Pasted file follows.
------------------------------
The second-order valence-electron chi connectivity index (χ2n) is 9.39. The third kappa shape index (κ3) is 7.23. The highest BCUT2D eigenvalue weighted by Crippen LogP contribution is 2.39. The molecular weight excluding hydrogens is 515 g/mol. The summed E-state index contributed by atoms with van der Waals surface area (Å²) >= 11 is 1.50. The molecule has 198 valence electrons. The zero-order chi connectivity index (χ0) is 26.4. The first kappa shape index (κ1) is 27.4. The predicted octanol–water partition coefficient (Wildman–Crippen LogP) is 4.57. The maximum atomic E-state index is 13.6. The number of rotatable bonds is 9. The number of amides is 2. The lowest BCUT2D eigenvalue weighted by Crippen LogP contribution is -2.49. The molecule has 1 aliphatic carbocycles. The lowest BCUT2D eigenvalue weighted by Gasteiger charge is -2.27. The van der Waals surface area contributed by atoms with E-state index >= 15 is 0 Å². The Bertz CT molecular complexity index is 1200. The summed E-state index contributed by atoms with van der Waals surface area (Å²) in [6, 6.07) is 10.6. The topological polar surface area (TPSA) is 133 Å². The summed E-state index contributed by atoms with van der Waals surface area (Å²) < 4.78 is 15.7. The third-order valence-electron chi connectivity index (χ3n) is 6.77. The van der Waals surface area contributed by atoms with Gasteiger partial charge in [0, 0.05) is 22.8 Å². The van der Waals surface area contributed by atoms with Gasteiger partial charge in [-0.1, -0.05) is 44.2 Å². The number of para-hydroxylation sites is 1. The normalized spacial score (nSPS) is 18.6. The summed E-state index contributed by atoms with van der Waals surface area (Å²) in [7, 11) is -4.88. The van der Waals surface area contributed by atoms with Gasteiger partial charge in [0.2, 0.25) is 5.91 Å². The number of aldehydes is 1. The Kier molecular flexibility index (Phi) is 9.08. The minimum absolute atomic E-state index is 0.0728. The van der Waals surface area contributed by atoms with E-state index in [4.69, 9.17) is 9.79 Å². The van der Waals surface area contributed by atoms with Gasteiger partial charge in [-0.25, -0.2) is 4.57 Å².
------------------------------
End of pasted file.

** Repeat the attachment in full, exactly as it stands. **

The second-order valence-electron chi connectivity index (χ2n) is 9.39. The third kappa shape index (κ3) is 7.23. The highest BCUT2D eigenvalue weighted by Crippen LogP contribution is 2.39. The molecular weight excluding hydrogens is 515 g/mol. The summed E-state index contributed by atoms with van der Waals surface area (Å²) >= 11 is 1.50. The molecule has 198 valence electrons. The zero-order chi connectivity index (χ0) is 26.4. The first kappa shape index (κ1) is 27.4. The predicted octanol–water partition coefficient (Wildman–Crippen LogP) is 4.57. The maximum atomic E-state index is 13.6. The number of rotatable bonds is 9. The number of amides is 2. The lowest BCUT2D eigenvalue weighted by Crippen LogP contribution is -2.49. The molecule has 1 aliphatic carbocycles. The lowest BCUT2D eigenvalue weighted by Gasteiger charge is -2.27. The van der Waals surface area contributed by atoms with E-state index >= 15 is 0 Å². The Bertz CT molecular complexity index is 1200. The summed E-state index contributed by atoms with van der Waals surface area (Å²) in [6, 6.07) is 10.6. The topological polar surface area (TPSA) is 133 Å². The summed E-state index contributed by atoms with van der Waals surface area (Å²) < 4.78 is 15.7. The third-order valence-electron chi connectivity index (χ3n) is 6.77. The van der Waals surface area contributed by atoms with Gasteiger partial charge in [0, 0.05) is 22.8 Å². The van der Waals surface area contributed by atoms with Gasteiger partial charge in [-0.1, -0.05) is 44.2 Å². The number of para-hydroxylation sites is 1. The normalized spacial score (nSPS) is 18.6. The summed E-state index contributed by atoms with van der Waals surface area (Å²) in [7, 11) is -4.88. The van der Waals surface area contributed by atoms with Gasteiger partial charge in [0.2, 0.25) is 5.91 Å². The number of aldehydes is 1. The Kier molecular flexibility index (Phi) is 9.08. The minimum absolute atomic E-state index is 0.0728. The van der Waals surface area contributed by atoms with E-state index in [4.69, 9.17) is 9.79 Å². The van der Waals surface area contributed by atoms with Gasteiger partial charge in [-0.25, -0.2) is 4.57 Å².